More than ever, state, tribal, local, and territorial (STLT) health departments are asked to contribute to law and policy solutions that improve public health. Especially when the health issues are new or just emerging or are tied to longstanding social or structural determinants of health, STLT health departments may find themselves searching for evidence of what works and what does not. In these cases, comparing relevant legal language from other jurisdictions facing the same issues and evaluating whether existing laws and policies address or leave gaps is important.
Legal epidemiology is integral to this endeavor, and health departments have been building capacity and developing new legal studies on issues important to public health. The resources listed here are intended to supplement our free online Public Health Law Academy training series, Legal Epidemiology, and to introduce STLT health departments to this body of work.
Applied legal and policy research
- A case for the application of policy surveillance to governmental public health research and practice
- A scan of federal recommendations for legal interventions to promote public health. Laws and policies designed to address certain problems, characterized as legal interventions, are an integral part of broader solutions to many longstanding issues in public health. This 2015 scan covers legal interventions recommended by federal guidance documents, including Healthy People 2020, Winnable Battles, Prevention Status Reports, and the Guide to Community Preventive Services.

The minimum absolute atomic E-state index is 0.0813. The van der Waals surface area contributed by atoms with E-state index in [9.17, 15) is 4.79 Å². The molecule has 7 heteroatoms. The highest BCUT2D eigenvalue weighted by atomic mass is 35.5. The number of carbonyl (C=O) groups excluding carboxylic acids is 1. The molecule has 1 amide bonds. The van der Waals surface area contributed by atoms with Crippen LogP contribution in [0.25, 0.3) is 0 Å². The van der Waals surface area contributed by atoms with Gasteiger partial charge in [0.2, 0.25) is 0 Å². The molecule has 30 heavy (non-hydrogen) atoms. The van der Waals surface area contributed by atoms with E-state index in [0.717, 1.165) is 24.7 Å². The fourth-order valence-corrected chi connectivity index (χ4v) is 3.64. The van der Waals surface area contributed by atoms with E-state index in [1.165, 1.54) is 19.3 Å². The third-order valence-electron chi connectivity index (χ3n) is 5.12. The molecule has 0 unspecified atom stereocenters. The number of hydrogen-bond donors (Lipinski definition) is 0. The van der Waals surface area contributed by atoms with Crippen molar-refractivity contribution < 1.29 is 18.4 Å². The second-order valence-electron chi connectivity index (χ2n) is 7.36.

- Criteria for selecting policies for surveillance. Recommendations from an expert review committee on criteria for policies that merit surveillance in environments with limited resources.
- A Scan of CDC Legal Epidemiology Publications. A report summarizing the findings from a scan of the EndNote library maintained for Science Clips (publications by CDC authors) from January 2011 to May 2015, identifying 225 articles in the realm of legal epidemiology, comprising 158 scientific evaluations and 67 commentaries or other forms of non-empirical legal scholarship
- Better Health Faster: The Five Essential Public Health Law Services. A paper setting out a framework for self-assessment and improvement of law-related activities in health practice
- The Legal Epidemiology Competency Model. Guidelines for minimum competencies in legal epidemiology — including research and translation knowledge and skills — required of public health practitioners, lawyers, and policy experts working in state, tribal, local, or territorial health departments
- STLT Legal Epidemiology Community of Practice (forthcoming 2018)